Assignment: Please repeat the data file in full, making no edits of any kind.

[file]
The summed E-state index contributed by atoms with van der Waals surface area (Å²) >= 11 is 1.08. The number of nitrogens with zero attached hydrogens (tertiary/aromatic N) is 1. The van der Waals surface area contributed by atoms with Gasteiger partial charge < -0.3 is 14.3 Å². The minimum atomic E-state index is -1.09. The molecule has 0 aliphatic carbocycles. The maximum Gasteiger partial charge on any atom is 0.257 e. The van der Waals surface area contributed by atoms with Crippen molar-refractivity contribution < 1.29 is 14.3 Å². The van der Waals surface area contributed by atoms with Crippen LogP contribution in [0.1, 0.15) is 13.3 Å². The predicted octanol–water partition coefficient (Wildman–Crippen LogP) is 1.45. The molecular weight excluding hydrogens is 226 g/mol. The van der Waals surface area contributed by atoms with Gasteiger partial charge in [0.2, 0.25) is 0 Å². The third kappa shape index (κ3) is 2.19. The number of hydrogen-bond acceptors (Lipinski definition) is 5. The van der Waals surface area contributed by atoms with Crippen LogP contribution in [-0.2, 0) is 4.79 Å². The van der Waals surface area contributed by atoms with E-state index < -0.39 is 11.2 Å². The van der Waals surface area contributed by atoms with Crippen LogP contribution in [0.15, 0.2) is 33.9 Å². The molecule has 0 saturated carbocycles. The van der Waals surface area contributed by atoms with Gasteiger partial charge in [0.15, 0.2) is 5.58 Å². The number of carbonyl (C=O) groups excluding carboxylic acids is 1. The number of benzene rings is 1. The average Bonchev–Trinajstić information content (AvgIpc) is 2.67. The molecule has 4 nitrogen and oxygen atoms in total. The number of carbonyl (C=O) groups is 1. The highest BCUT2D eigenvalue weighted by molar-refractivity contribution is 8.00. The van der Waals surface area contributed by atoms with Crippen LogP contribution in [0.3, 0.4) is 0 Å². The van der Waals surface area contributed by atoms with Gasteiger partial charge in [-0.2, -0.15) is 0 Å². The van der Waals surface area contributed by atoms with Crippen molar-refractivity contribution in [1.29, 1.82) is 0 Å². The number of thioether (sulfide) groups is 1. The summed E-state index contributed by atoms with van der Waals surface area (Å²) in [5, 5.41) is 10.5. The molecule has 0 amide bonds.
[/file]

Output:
The summed E-state index contributed by atoms with van der Waals surface area (Å²) >= 11 is 1.08. The number of nitrogens with zero attached hydrogens (tertiary/aromatic N) is 1. The van der Waals surface area contributed by atoms with Gasteiger partial charge < -0.3 is 14.3 Å². The minimum atomic E-state index is -1.09. The molecule has 0 aliphatic carbocycles. The maximum Gasteiger partial charge on any atom is 0.257 e. The van der Waals surface area contributed by atoms with Crippen molar-refractivity contribution < 1.29 is 14.3 Å². The van der Waals surface area contributed by atoms with Crippen LogP contribution in [0.1, 0.15) is 13.3 Å². The predicted octanol–water partition coefficient (Wildman–Crippen LogP) is 1.45. The molecular weight excluding hydrogens is 226 g/mol. The van der Waals surface area contributed by atoms with Gasteiger partial charge in [0.2, 0.25) is 0 Å². The third kappa shape index (κ3) is 2.19. The number of hydrogen-bond acceptors (Lipinski definition) is 5. The van der Waals surface area contributed by atoms with Crippen LogP contribution in [-0.2, 0) is 4.79 Å². The van der Waals surface area contributed by atoms with E-state index < -0.39 is 11.2 Å². The van der Waals surface area contributed by atoms with Crippen LogP contribution in [0.15, 0.2) is 33.9 Å². The molecule has 0 saturated carbocycles. The van der Waals surface area contributed by atoms with Gasteiger partial charge in [0.15, 0.2) is 5.58 Å². The number of carbonyl (C=O) groups excluding carboxylic acids is 1. The number of benzene rings is 1. The average Bonchev–Trinajstić information content (AvgIpc) is 2.67. The molecule has 4 nitrogen and oxygen atoms in total. The number of carbonyl (C=O) groups is 1. The highest BCUT2D eigenvalue weighted by molar-refractivity contribution is 8.00. The van der Waals surface area contributed by atoms with Crippen LogP contribution in [0.3, 0.4) is 0 Å². The van der Waals surface area contributed by atoms with Gasteiger partial charge in [-0.2, -0.15) is 0 Å². The van der Waals surface area contributed by atoms with Crippen molar-refractivity contribution in [1.29, 1.82) is 0 Å². The number of thioether (sulfide) groups is 1. The summed E-state index contributed by atoms with van der Waals surface area (Å²) in [5, 5.41) is 10.5. The molecule has 0 amide bonds.